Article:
Is Your Marketing Program Ready For Holiday?
Q4 is closing in and retailers are bracing for yet another record-breaking onslaught of promotions, traffic, sales and revenue that will make or break the business calendar. With the end of back-to-school comes the inevitable code freezes and holiday lockdowns. So while production teams audit for site stability, scalability and vulnerability, there’s no better time to take a step back and audit your marketing program.
In this post, I’ll present three different ways you can take your marketing program to the next level — conversion rate optimization, intent recognition and product exposure.
High Purchase Intent Leads To Competition
Holiday time is unique and unlike any other time of year. Purchase intent is high and consumers have come to expect heavy discounts, free shipping and flash sales. Retailers play to the increased demand and ramp up advertising efforts to get a piece of the pie. This influx of competition to the advertising landscape has driven up CPCs year over year over year. So, while there’s a lot of revenue up for grabs, it doesn’t come cheap.
In the diagram above, we observe a steady CPC increase of 10-15% year-over-year during the months of November and December. With CPCs constantly rising over time, the best way to keep ad cost down is to increase conversion rate.
A 10% increase in conversion rate offsets a 10% increase in CPC. A/B testing tools like Optimizely, Unbounce, Google Content Experiments and Visual Website Optimizer (among many others) provide the toolset to test and iterate on landing pages and post-click purchase paths.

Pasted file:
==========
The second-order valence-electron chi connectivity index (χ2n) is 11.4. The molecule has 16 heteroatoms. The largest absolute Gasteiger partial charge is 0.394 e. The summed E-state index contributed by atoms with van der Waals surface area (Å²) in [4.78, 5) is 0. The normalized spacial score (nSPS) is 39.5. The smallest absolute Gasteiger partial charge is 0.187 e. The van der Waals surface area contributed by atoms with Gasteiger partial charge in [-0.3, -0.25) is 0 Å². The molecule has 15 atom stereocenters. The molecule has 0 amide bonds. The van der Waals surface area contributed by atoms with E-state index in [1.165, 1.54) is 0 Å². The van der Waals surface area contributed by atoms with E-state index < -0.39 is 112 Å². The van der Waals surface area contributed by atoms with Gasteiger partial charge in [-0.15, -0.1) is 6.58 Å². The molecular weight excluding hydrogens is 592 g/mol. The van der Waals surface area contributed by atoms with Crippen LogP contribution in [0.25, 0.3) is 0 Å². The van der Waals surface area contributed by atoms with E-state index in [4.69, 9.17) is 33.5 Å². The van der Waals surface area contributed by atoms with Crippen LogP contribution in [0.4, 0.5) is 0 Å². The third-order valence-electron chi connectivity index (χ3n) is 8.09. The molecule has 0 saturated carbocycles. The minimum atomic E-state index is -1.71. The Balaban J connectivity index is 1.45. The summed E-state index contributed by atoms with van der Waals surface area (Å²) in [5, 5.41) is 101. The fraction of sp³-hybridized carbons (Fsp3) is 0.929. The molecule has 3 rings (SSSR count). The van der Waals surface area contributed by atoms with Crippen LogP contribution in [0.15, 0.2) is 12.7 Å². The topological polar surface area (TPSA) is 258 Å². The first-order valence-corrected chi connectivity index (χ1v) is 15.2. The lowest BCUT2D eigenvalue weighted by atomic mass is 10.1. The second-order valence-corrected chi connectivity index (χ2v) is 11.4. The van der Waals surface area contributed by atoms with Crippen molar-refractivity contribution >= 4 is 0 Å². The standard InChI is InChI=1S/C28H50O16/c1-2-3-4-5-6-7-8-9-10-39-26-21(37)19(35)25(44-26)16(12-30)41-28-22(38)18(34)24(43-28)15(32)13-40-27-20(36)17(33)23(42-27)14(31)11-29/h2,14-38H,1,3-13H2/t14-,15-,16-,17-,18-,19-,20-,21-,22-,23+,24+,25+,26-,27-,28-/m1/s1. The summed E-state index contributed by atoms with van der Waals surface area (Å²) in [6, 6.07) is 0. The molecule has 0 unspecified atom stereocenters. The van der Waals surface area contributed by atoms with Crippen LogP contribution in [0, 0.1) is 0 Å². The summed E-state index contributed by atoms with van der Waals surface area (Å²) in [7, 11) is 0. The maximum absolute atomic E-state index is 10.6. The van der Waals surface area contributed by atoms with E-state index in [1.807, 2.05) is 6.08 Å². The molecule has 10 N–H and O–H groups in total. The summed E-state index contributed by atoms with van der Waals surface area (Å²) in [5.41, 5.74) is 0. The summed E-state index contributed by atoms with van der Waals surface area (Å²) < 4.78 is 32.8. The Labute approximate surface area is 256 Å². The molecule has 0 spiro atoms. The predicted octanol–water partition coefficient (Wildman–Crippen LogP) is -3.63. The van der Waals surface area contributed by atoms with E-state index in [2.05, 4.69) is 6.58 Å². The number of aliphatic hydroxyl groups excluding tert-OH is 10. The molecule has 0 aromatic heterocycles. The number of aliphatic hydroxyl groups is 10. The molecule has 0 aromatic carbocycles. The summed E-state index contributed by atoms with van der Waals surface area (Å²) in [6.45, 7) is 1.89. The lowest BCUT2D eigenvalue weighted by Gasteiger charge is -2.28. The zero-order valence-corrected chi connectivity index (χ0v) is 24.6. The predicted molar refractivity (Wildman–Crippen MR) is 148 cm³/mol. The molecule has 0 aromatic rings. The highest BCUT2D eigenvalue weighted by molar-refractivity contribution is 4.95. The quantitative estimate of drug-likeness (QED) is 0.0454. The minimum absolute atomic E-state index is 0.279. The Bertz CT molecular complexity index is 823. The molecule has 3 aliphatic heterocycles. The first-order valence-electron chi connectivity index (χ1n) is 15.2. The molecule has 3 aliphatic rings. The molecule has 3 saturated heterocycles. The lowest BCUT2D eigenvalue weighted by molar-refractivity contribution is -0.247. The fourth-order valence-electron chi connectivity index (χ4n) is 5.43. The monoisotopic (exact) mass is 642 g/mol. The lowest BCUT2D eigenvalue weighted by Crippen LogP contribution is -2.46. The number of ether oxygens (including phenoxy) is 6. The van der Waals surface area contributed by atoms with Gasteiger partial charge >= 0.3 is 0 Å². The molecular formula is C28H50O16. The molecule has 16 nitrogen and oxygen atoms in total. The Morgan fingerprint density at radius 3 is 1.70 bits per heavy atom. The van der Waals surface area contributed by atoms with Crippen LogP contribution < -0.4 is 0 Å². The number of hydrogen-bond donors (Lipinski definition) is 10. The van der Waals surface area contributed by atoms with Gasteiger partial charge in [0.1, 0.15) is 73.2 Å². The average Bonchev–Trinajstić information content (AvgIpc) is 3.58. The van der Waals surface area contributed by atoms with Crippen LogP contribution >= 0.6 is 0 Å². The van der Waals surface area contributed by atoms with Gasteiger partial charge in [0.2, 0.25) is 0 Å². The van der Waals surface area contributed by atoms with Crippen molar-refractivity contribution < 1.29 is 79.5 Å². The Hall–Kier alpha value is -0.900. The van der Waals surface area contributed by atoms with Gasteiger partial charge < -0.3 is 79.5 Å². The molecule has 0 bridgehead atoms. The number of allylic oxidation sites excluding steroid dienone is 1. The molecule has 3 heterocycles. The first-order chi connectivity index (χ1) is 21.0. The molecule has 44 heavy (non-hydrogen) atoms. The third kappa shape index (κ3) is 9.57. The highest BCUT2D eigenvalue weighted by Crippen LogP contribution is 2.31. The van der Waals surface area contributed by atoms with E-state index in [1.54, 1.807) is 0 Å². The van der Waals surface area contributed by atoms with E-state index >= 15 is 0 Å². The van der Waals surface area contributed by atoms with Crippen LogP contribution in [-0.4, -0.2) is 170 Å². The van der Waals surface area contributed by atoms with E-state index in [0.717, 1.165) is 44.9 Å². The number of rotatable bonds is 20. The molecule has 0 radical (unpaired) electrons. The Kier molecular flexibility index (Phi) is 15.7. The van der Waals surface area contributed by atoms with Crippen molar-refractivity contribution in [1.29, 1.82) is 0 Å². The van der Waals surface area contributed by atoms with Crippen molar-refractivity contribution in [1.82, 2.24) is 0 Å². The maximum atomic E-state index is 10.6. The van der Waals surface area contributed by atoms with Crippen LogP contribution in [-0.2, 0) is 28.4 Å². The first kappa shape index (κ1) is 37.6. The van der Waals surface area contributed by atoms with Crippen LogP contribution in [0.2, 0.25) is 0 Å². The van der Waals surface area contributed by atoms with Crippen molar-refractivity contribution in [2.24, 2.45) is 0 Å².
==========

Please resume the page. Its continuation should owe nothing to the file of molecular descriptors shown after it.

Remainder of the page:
If at all possible, try to implement a testing tool immediately to begin the process of increasing conversion rates. Conversion rate optimization involves elements of design and analysis, so if you’re not an expert in both, seek out help from colleagues to keep a steady flow of ideas to test coming down the pipe.
Upper Funnel / Lower Funnel
Another behavior pattern to consider leading up to and during the holiday season is research versus purchase intent. With sale season on the horizon, consumers looking for specific, high-average-order-value products will begin researching early and continue until sales begin.
Understanding informational or transactional intent based on signals such as search queries, display placements and site interactions to tailor ad copy toward perceived intent will gain trust in your brand and lead to sales down the road. Not every click will lead to a sale, but every click is an opportunity to build your brand and establish a relationship with a future customer.
By offering reviews and top results listing within the ad, bbqguys.com showcases a clear understanding of the informational nature of my query. On the other hand, Home Depot doesn’t recognize my intent and serves up transactional messaging — they will most likely not be getting my business.
Feeding The Monster
After all the research is done and it comes time to buy, comparison shopping usually plays a critical role in closing the sale. Having a well-maintained Google Merchant Feed is crucial, as it impacts shopping results and Product Listing Ads (PLAs).
PLAs have grown significantly since being introduced in the summer of 2012 and now represent between 20-30% of most retailer paid search budgets. Optimizing merchant feed fields including product titles and the AdWords redirect attribute will generate cleaner results and better post-click experiences. If you have thousands of products and limited resources to optimize the feed, focus on the highest volume products within your target holiday price range.
There are always ways to improve upon the current state of accounts, and there’s no time like the present to begin the process. By optimizing conversion rates, linking ads to user intent, and ensuring exposure on product searches, you’re program will flourish. Don’t push back the pre-holiday audit as November will be upon us before you know it.
Some opinions expressed in this article may be those of a guest author and not necessarily Marketing Land. Staff authors are listed here.
(Some images used under license from Shutterstock.com.)
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